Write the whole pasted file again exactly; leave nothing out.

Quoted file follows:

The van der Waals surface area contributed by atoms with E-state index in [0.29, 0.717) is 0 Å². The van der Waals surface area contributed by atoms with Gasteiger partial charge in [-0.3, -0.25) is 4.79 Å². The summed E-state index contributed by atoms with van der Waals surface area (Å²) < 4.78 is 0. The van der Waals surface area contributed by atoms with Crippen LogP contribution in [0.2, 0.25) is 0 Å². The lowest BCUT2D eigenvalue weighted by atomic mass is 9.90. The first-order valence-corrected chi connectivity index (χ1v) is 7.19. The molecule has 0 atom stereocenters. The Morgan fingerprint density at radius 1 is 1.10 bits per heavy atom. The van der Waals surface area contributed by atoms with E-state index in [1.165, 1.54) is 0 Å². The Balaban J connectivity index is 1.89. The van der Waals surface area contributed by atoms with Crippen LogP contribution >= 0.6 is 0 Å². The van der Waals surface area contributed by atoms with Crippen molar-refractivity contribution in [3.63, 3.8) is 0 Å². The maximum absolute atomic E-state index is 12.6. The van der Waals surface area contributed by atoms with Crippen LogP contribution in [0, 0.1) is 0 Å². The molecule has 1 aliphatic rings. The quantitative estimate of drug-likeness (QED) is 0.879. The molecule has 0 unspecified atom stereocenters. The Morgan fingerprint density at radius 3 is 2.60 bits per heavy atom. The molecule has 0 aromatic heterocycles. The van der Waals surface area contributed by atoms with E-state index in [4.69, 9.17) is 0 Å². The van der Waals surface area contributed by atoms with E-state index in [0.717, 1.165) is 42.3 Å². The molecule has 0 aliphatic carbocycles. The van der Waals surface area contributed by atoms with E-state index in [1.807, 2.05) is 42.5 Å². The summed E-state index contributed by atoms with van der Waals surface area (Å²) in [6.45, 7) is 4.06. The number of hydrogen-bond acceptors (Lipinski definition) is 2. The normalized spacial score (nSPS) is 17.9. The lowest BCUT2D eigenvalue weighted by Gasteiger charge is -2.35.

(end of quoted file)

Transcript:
The van der Waals surface area contributed by atoms with E-state index in [0.29, 0.717) is 0 Å². The van der Waals surface area contributed by atoms with Gasteiger partial charge in [-0.3, -0.25) is 4.79 Å². The summed E-state index contributed by atoms with van der Waals surface area (Å²) < 4.78 is 0. The van der Waals surface area contributed by atoms with Crippen LogP contribution in [0.2, 0.25) is 0 Å². The lowest BCUT2D eigenvalue weighted by atomic mass is 9.90. The first-order valence-corrected chi connectivity index (χ1v) is 7.19. The molecule has 0 atom stereocenters. The Morgan fingerprint density at radius 1 is 1.10 bits per heavy atom. The van der Waals surface area contributed by atoms with E-state index in [1.165, 1.54) is 0 Å². The Balaban J connectivity index is 1.89. The van der Waals surface area contributed by atoms with Crippen LogP contribution >= 0.6 is 0 Å². The van der Waals surface area contributed by atoms with Crippen molar-refractivity contribution in [3.63, 3.8) is 0 Å². The maximum absolute atomic E-state index is 12.6. The van der Waals surface area contributed by atoms with Crippen LogP contribution in [0, 0.1) is 0 Å². The molecule has 1 aliphatic rings. The quantitative estimate of drug-likeness (QED) is 0.879. The molecule has 0 unspecified atom stereocenters. The Morgan fingerprint density at radius 3 is 2.60 bits per heavy atom. The molecule has 0 aromatic heterocycles. The van der Waals surface area contributed by atoms with E-state index in [4.69, 9.17) is 0 Å². The van der Waals surface area contributed by atoms with E-state index in [0.717, 1.165) is 42.3 Å². The molecule has 0 aliphatic carbocycles. The van der Waals surface area contributed by atoms with E-state index in [1.807, 2.05) is 42.5 Å². The summed E-state index contributed by atoms with van der Waals surface area (Å²) in [6.45, 7) is 4.06. The number of hydrogen-bond acceptors (Lipinski definition) is 2. The normalized spacial score (nSPS) is 17.9. The lowest BCUT2D eigenvalue weighted by Gasteiger charge is -2.35.